Where did the idea for Blood Money come from?

A friend and former financial analyst told me about a threat he received after downgrading the stock of a biotech company that produced synthetic blood. The threat soon proved baseless, but the idea stuck with me: How far would someone go for financial gain, and how much collateral damage would they accept to achieve it?


Are synthetic blood substitutes actually being used in patients?

Yes. Humans have tried to find a substitute for human blood for centuries, with very few early successes.Some promise in the development of these blood substitutes arose in the mid twentieth century, but research in this area exploded in the late 1960’s, when wounded soldier in Viet Nam outpaced the limited blood supply. The FDA approved early blood substitutes in the late 1980’s during a time of worldwide paranoia of contracting HIV or hepatitis C from blood transfusions. My own exposure to synthetic blood came  in the late 1990‘s during a rotation in the intensive care unit my first year of medical residency. The product I saw had the cloudy appearance of skim milk in a zip lock bag. The last ten years has seen advances in both perfluorocarbon-based blood substitutes as well as hemoglobin-based oxygen carriers (the H-BOC referenced in Blood Money).


Where did you come up with concept of the deep-fried Twinkie?

Most things taste better fried, a childhood friend of mine believes. Shortly after his honeymoon, he and his wife bought a house in the start-up suburbs of Birmingham and anchored a turkey fryer on the porch. Hot peanut oil wasn’t just for meat. It also turned Oreos into ambrosia. Snacks into side dishes. And munchies into a meal. Naturally, it was only a matter of time before the Twinkie fell into the pot. While he didn’t invent the deep-fried Twinkie, he elevated it to a confection worthy to write about. The Twinkie helped shape the character of Mackie’s lawyer and friend, Duel Richardson, and gave them an early common bond with subsequent consequences.


How did Dale Murphy get pulled into the story?

The typical childhood summers spent at my grandparents’ house in Harralson, Georgia, included hot grits each morning and Atlanta Braves Baseball each night. Many evenings I would sit with my granddad under the carport listening to Skip Caray call the games on the radio. In those days, Dale Murphy was our man, even if his team rarely made it to the post season. As I got to know Mackie through the first draft, his enjoyment of baseball became clear. I needed a way to humanize Mackie in Pham’s eyes, and dusty childhood pictures of his daughter at an Atlanta Braves game rang true. That the Braves made it to the World Series shortly after their star player left the club allowed me to connect Pham and Mackie’s shared past, and it gave me a chance to relive my own.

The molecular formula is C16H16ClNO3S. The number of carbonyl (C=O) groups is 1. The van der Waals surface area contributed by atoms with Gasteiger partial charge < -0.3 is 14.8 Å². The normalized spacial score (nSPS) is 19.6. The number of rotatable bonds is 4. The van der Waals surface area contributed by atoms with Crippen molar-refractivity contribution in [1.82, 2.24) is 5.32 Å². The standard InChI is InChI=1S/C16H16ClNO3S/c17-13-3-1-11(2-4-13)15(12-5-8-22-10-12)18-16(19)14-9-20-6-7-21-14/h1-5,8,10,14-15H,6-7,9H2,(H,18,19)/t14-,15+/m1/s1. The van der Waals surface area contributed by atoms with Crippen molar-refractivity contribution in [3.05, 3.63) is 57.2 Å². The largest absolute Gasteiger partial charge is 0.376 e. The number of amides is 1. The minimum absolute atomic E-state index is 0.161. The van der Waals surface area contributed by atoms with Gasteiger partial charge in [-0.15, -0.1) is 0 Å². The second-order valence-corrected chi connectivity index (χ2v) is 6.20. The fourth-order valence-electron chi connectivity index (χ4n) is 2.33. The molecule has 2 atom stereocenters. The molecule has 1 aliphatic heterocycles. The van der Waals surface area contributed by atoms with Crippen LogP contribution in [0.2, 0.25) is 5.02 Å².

Where did you get the idea for the faulty vehicle armor?

I began to research the topics for Blood Money during a time of increased American casualties in the Iraqi war, some of which came from poorly armored transport vehicles hitting roadside IED’s. My mind was already attuned to the nefarious calculations of unethical businessmen, so it was not a stretch to think of a medical metallurgist doing the same. Since I already knew Mackie to be an orthopedic surgeon by then, the connection readily came between failing metal joints and faulty military amor.


How do you research the medical aspects of your books, such as the autopsy scene?

Training for my day job has helped. I have stood witness to most of the medical procedures in the book, although most of those are no longer part of my daily routine. Still, the buzz of a bone saw in an autopsy or the call of a code in the ICU leaves indelible marks. I spent some time, though, re-reading my texts to make sure the mist of memory did not shroud the emotional force of participating in an autopsy or a resuscitation.


Why choose Nashville as the setting for this book?

Nashville holds the honor of being the first city where I learned to live away from my parents. The possibilities of that city intrigued me much more than any problems that may have existed when I lived there. Geographically, it made sense for the story, located between the rural cul-de-sacs of the south and the more crowded, cosmopolitan Atlanta. The plot of Blood Money needed both to pull off Sarah Collins-McKay’s deadly secret.


Can Mackie come back from such a series of traumatic injuries?

The closed-head injuries and repeated concussions he endures would make even the most obtuse offensive lineman blush, but Mackie can—and does—keep coming back.


Did you know the identity of the killer when you started your first draft?

I did not. I knew where I wanted the story to go, but I did not initially know who would get me there. In the first draft, I had several candidates in mind, but once I identified the killer, I wondered how I could have missed the clues earlier. It took me a bit longer to hone in on the motive, but that, too, seemed to sprout from the compost pile of ideas I had been turning over for three years.


When do your write?

Early morning. It is the only time that a clear mind and a quiet environment converge.